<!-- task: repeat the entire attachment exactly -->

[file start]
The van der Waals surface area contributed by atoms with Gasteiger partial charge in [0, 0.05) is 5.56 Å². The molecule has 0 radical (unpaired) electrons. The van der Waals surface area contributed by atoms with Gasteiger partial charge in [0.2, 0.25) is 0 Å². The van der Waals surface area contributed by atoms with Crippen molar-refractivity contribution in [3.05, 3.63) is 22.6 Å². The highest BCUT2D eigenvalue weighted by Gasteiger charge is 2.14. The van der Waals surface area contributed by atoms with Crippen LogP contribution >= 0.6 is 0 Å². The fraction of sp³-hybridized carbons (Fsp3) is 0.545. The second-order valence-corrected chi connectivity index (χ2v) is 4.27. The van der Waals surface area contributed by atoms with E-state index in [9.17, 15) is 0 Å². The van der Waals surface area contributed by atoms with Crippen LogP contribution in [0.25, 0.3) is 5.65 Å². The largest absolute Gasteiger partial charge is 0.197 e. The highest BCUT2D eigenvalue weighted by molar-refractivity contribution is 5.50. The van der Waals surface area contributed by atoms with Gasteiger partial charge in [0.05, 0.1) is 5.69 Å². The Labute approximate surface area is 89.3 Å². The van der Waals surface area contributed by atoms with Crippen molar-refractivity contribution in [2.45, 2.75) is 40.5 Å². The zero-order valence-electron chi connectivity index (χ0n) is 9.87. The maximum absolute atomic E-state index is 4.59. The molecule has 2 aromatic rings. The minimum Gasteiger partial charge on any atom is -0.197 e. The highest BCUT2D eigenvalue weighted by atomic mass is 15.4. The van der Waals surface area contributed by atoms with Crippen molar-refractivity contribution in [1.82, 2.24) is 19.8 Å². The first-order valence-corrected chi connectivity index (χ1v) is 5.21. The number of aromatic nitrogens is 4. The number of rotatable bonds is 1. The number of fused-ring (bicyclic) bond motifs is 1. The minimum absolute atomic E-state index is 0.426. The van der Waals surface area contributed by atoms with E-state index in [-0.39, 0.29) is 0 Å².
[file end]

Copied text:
The van der Waals surface area contributed by atoms with Gasteiger partial charge in [0, 0.05) is 5.56 Å². The molecule has 0 radical (unpaired) electrons. The van der Waals surface area contributed by atoms with Gasteiger partial charge in [0.2, 0.25) is 0 Å². The van der Waals surface area contributed by atoms with Crippen molar-refractivity contribution in [3.05, 3.63) is 22.6 Å². The highest BCUT2D eigenvalue weighted by Gasteiger charge is 2.14. The van der Waals surface area contributed by atoms with Crippen LogP contribution >= 0.6 is 0 Å². The fraction of sp³-hybridized carbons (Fsp3) is 0.545. The second-order valence-corrected chi connectivity index (χ2v) is 4.27. The van der Waals surface area contributed by atoms with E-state index in [9.17, 15) is 0 Å². The van der Waals surface area contributed by atoms with Crippen LogP contribution in [0.25, 0.3) is 5.65 Å². The largest absolute Gasteiger partial charge is 0.197 e. The highest BCUT2D eigenvalue weighted by molar-refractivity contribution is 5.50. The van der Waals surface area contributed by atoms with Gasteiger partial charge in [0.05, 0.1) is 5.69 Å². The Labute approximate surface area is 89.3 Å². The van der Waals surface area contributed by atoms with Crippen molar-refractivity contribution in [2.45, 2.75) is 40.5 Å². The zero-order valence-electron chi connectivity index (χ0n) is 9.87. The maximum absolute atomic E-state index is 4.59. The molecule has 2 aromatic rings. The minimum Gasteiger partial charge on any atom is -0.197 e. The highest BCUT2D eigenvalue weighted by atomic mass is 15.4. The van der Waals surface area contributed by atoms with Crippen molar-refractivity contribution in [1.82, 2.24) is 19.8 Å². The first-order valence-corrected chi connectivity index (χ1v) is 5.21. The number of aromatic nitrogens is 4. The number of rotatable bonds is 1. The number of fused-ring (bicyclic) bond motifs is 1. The minimum absolute atomic E-state index is 0.426. The van der Waals surface area contributed by atoms with E-state index in [-0.39, 0.29) is 0 Å².